In the early 1980s, Menchú Tum went into hiding and Guatemala and fled to Mexico, becoming an organizer to resist oppression in Guatemala and advocating for indigenous peoples’ rights. She helped found the United Representation of the Guatemalan Opposition and joined the National Coordinating Committee of the CUC.
Her work drew the attention of the Spendlove Prize Committee, which selects honorees from among scholars, authors, artists or other citizens who exemplify, through their work, the delivery of social justice, diplomacy and tolerance in the diverse local and global society.
Campus friend Sherrie Spendlove established the prize in 2005 through a gift to the university in honor of her parents, lifelong Merced residents Alice and Clifford Spendlove, who dedicated their lives to education and public service.
“The Spendloves left us a legacy that exalts education through their teachings,” Menchú Tum said. “It is an honor for me to be part of this legacy that will continue to illuminate future generations.”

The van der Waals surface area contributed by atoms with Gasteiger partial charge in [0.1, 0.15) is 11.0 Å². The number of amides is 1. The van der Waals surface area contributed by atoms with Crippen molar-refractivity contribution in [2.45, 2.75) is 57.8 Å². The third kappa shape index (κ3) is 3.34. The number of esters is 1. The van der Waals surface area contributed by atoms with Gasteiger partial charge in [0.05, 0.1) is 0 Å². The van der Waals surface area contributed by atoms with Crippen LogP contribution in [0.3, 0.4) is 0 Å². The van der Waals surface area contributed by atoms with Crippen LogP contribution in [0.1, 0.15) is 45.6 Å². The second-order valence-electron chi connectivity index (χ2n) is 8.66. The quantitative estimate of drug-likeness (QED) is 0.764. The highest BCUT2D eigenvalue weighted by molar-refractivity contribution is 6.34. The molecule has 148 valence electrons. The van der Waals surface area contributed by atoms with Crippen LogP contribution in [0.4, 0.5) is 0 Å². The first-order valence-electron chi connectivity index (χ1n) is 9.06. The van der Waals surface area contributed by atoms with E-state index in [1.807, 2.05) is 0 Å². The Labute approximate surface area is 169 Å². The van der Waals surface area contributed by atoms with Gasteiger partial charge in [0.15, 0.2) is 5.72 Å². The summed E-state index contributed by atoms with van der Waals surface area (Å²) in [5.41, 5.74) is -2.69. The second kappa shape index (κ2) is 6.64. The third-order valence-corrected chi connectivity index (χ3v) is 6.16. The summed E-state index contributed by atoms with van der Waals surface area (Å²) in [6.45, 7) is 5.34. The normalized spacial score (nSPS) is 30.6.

Menchú Tum’s work has earned her recognition across the Western Hemisphere generally and several international awards, including the 1996 Nobel Peace Prize.
She also narrated a film about the struggles of the Maya called “When the Mountains Tremble” and is the subject of a book entitled “I, Rigoberta Menchú.”
She returns sometimes to Guatemala to plead the cause of the indigenous peasants, but death threats keep her in exile.
“Rigoberta Menchú is a courageous crusader, at great personal peril, for basic human rights for her people — the indigenous populations of Guatemala. She has campaigned against the cruelty, greed and ignorance of those in power who deny them the basic right to exist, to eat, work and live,” Spendlove said. “The government authorities have done this by the theft of their native land, the destruction of the natural ecosystem upon which their civilization depends, by the mass murder and widespread rape and torture of the indigenous population, and by wiping out entire families and communities, their centuries-long traditions and their entire way of life.”